7 Terraform Security Best Practices

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Terraform, developed by Hashicorp, is an infrastructure as code (IaC) framework that allows for declarative resource provisioning. This open-source tool allows users to create, update, and manage cloud resources. Rather than manipulating configurations manually, Terraform allows for deployment and management of cloud resources with code; this provides the benefits of creating elastically scalable infrastructure, improving consistency in resource management, and enabling software development practices to be employed, including security best practices.

Terraform’s declarative configurations are human-readable syntax–this means that infrastructure can be defined directly by setting the resources it should use in code. This allows for decreased context switching time needed by developers and for mistakes to be more easily identified and corrected. Hundreds of cloud resource providers are supported. A basic configuration utilizing AWS as the cloud provider may look like:

provider "aws" {
    profile = "default"
    region = "us-west-2"

resource "aws_instance" "myServer" {
    ami = "ami-620c93e2"
    instance_type = "t2.micro"

The first block describes the cloud provider we plan to use, and the second block defines a resource. Resources in Terraform are a group of systems treated as a logical unit and take 2 arguments: a resource name and a local name. In the basic example above, the type “aws_instance” corresponds to one or more EC2 virtual machines.

Developing and managing infrastructure is complex, and mistakes can result in the introduction of risk. Employing the best practices described below makes for more secure software and fewer deployment delays due to security concerns. Thus, developers can spend more time building tools and less time remediating errors.

1) Execute Terraform Programmatically

When executing Terraform operations, it makes more sense to execute commands from a CI/CD tool such as Jenkins or CircleCI versus executing these commands manually. This helps guarantee protocols are followed, allows for a hermetic process to be utilized (as prescribed by SLSA), and provides a single common location to run code from, thus improving the repeatability of processes. In other words, executing Terraform programmatically allows for high levels of consistency.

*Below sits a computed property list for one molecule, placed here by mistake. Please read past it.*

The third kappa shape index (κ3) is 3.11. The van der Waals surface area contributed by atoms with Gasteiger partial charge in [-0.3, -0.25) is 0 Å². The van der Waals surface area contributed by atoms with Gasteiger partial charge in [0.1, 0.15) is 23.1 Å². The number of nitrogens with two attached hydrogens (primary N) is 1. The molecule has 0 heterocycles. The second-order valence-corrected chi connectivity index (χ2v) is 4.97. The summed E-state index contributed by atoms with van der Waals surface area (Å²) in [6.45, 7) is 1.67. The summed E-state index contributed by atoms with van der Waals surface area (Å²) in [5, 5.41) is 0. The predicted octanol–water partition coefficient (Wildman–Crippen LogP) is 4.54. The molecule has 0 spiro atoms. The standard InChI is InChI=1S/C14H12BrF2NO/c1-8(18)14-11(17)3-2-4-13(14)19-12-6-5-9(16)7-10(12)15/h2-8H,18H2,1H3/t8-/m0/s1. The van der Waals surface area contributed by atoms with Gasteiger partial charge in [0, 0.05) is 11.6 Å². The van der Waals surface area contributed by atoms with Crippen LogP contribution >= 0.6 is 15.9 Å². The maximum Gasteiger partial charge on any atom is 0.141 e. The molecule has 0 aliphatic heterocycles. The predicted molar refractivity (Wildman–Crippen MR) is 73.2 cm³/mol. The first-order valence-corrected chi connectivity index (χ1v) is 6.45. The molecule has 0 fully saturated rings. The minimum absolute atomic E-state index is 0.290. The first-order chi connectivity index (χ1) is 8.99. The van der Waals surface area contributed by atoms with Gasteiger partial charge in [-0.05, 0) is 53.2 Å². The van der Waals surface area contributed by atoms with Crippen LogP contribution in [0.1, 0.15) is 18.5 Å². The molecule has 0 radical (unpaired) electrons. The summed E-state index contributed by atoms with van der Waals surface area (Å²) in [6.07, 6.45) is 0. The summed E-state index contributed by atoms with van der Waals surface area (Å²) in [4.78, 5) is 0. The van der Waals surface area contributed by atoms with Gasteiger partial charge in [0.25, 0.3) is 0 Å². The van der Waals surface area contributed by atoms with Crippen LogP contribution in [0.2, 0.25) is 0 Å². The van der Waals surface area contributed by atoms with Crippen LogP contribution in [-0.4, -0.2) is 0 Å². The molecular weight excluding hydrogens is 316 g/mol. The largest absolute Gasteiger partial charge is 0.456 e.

In addition, this allows for security checks built into the CI/CD or shared orchestration tool to be run with each execution of resource-creating Terraform code. Multi-stage pipelines can also ensure certain Terraform configuration versions are promoted from one environment to another.

Another reason why executing programmatically helps ensure that best security practices for Terraform are adhered to is because pre- and post-checks may be enforced. Running pre-apply checks in an automated pipeline helps ensure that an apply action will not cause regressions in security; this is done by checking the terraform plan output against existing policies. After the terraform apply command has been executed, the deployment should also run post-apply checks to verify the security of the deployment. Such checks fit perfectly within an automated build environment and constitute a further reason to execute Terraform commands non-manually. Tools such as Forsetti and HashiCorp’s Sentinel are capable of performing pre-apply and post-apply checks to help ensure best practices for Terraform are adhered to.  

2) Perform Misconfiguration Scans